Wolbachia endosymbionts carried by filarial nematodes give rise to the neglected diseases African river blindness and lymphatic filariasis afflicting millions worldwide. Here we identify new Wolbachia-disrupting compounds by conducting high-throughput cell-based chemical screens using a Wolbachia-infected, fluorescently labeled Drosophila cell line. This screen yielded several Wolbachia-disrupting compounds including three that resembled Albendazole, a widely used anthelmintic drug that targets nematode microtubules. Follow-up studies demonstrate that a common Albendazole metabolite, Albendazole sulfone, reduces intracellular Wolbachia titer both in Drosophila melanogaster and Brugia malayi, the nematode responsible for lymphatic filariasis. Significantly, Albendazole sulfone does not disrupt Drosophila microtubule organization, suggesting that this compound reduces titer through direct targeting of Wolbachia. Accordingly, both DNA staining and FtsZ immunofluorescence demonstrates that Albendazole sulfone treatment induces Wolbachia elongation, a phenotype indicative of binary fission defects. This suggests that the efficacy of Albendazole in treating filarial nematode-based diseases is attributable to dual targeting of nematode microtubules and their Wolbachia endosymbionts.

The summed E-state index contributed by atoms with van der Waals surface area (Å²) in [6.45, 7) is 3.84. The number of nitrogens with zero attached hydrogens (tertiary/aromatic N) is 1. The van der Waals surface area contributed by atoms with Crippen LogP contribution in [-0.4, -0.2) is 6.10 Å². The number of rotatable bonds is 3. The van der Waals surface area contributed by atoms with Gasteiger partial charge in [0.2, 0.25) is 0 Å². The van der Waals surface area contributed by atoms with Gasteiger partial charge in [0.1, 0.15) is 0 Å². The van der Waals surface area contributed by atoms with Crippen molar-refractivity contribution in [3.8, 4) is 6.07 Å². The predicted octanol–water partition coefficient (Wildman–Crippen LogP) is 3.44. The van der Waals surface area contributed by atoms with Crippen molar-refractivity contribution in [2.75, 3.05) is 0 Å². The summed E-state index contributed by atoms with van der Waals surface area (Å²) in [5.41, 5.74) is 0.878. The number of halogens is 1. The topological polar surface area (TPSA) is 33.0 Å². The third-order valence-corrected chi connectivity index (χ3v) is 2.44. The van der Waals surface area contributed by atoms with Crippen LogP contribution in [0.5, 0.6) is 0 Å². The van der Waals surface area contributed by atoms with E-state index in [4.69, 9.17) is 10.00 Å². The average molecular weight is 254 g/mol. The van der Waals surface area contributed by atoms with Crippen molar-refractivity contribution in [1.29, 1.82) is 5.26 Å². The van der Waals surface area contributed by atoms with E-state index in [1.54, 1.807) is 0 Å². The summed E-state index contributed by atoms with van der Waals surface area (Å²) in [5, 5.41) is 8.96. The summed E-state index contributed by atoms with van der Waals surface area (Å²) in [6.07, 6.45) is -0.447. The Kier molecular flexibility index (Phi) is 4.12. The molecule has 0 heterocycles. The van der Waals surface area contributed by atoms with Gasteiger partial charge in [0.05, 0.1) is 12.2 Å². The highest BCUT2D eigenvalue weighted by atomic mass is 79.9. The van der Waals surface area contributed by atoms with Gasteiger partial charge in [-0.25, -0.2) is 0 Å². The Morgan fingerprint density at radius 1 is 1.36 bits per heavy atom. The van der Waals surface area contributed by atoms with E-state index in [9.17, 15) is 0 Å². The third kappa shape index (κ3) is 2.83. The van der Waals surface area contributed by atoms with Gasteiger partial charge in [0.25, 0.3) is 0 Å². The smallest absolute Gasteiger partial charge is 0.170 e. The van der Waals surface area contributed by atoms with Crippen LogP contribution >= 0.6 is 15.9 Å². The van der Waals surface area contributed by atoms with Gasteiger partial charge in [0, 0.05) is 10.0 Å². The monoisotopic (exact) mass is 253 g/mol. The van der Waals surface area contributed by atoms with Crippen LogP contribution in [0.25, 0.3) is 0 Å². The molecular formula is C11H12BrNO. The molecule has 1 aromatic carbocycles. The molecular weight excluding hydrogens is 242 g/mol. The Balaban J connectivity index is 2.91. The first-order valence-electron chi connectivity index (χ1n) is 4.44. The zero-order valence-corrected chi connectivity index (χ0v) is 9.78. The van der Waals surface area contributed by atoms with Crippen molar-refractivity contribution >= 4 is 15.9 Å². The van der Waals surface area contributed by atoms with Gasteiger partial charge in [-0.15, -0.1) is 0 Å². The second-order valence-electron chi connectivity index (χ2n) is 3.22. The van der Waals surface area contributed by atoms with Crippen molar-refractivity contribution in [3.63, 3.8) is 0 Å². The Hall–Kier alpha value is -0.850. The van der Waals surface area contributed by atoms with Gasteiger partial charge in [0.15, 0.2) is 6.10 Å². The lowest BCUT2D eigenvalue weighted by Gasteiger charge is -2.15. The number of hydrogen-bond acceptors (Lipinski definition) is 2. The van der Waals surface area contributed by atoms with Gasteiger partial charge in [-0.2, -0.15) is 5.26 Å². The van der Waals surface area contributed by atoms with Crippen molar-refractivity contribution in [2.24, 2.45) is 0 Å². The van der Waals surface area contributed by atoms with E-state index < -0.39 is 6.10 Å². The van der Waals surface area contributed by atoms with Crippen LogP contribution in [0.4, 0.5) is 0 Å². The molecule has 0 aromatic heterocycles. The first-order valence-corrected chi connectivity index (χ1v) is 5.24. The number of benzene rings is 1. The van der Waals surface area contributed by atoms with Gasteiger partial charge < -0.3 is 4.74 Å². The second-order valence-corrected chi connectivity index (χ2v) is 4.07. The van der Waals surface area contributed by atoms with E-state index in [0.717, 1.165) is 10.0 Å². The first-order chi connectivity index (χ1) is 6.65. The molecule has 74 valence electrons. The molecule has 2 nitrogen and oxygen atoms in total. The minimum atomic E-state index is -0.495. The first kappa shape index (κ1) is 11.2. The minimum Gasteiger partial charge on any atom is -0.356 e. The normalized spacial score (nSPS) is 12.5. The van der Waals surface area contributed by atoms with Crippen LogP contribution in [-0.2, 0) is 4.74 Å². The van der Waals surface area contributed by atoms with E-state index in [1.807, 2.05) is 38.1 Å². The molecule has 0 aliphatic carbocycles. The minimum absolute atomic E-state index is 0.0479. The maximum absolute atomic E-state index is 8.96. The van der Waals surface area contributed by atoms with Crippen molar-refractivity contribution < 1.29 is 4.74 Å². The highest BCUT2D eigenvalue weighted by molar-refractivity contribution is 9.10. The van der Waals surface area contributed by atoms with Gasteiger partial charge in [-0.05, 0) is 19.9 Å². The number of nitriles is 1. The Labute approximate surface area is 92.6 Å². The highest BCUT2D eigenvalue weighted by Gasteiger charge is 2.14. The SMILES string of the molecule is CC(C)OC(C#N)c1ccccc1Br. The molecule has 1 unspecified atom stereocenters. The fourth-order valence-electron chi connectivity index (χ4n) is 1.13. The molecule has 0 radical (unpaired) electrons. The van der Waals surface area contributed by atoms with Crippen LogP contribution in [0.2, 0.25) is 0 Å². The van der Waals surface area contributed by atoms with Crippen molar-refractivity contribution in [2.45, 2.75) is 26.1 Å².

18. Modeling the indirect effect of Wolbachia on the infection dynamics of horizontally transmitted viruses.

    Directory of Open Access Journals (Sweden)

    Jakob Friedrich Strauß

    2015-04-01